This rejection of identitarian politics is integral to Duncan’s poetics and politics of love. Michael Palmer sees it clearly enacted in Duncan’s work when he writes in the introduction to Ground Work that the “[f]orces formed within the Ego … must be channelled toward the obliteration (or else possible overcoming) of that ‘I’ or self” (x). In “The Homosexual and Society,” Duncan makes clear the link between this poetic choice and its political implications, writing that “only one devotion can be held by a human being seeking a creative life and expression, and that is a devotion to human freedom, toward liberation of human love, human conflicts, human aspirations. To do this one must disown all the special groups (nations, churches, sexes, races) that would claim allegiance” (47). As such, even Duncan’s most overt claims for what we would call gay-rights do not fit into such an identitarian category. Duncan’s gay-rights movement is not concerned with rights, neither is it particularly concerned with the subject position of the gay man. Instead, these overt political statements are driven, more than anything else, by love. “Love is dishonored,” he writes, “where sexual love between those of the same sex is despised; and where love is dishonored there is no public trust” (49).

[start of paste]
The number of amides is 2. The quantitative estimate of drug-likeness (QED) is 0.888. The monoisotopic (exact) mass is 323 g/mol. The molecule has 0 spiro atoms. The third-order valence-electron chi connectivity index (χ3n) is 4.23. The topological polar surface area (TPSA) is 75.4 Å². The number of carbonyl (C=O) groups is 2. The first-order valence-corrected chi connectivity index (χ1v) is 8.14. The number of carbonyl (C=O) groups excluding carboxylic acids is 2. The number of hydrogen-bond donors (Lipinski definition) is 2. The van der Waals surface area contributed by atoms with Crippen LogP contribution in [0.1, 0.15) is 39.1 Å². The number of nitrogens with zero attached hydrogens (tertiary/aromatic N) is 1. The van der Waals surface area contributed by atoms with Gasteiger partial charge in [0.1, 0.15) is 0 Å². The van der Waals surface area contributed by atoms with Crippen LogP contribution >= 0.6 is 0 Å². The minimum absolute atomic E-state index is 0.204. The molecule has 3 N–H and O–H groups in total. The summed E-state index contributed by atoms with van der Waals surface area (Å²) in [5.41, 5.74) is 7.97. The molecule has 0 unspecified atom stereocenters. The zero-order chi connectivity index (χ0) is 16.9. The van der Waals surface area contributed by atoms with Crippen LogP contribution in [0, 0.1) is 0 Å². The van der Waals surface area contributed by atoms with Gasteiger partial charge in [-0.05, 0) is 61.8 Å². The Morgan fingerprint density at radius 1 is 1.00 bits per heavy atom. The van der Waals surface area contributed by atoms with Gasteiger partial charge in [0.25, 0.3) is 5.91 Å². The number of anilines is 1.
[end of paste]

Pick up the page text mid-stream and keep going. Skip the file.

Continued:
By shifting the focus of this statement from the identity politics of the gay man in those gay-rights movements he condemns, and towards the love itself (sexual love between members of the same sex, communal love for all individuals), Duncan enacts precisely the kind of politics of love that Hardt and Negri would later posit. “What we are looking for – and what counts in love –” they insist at the end of their chapter on love, “is the production of subjectivity and the encounter of singularities which compose new assemblages and constitute new forms of the common” (186). Ultimately, Duncan’s politics look to compose these new assemblages of love, just as the Passages series of poems looks to create new assemblages as well – new assemblages of readers, of texts, and between the poems themselves. In the sections that follow, I will examine this politics and poetics of communal love, looking at the various ways in enacts itself in the Passages sequence.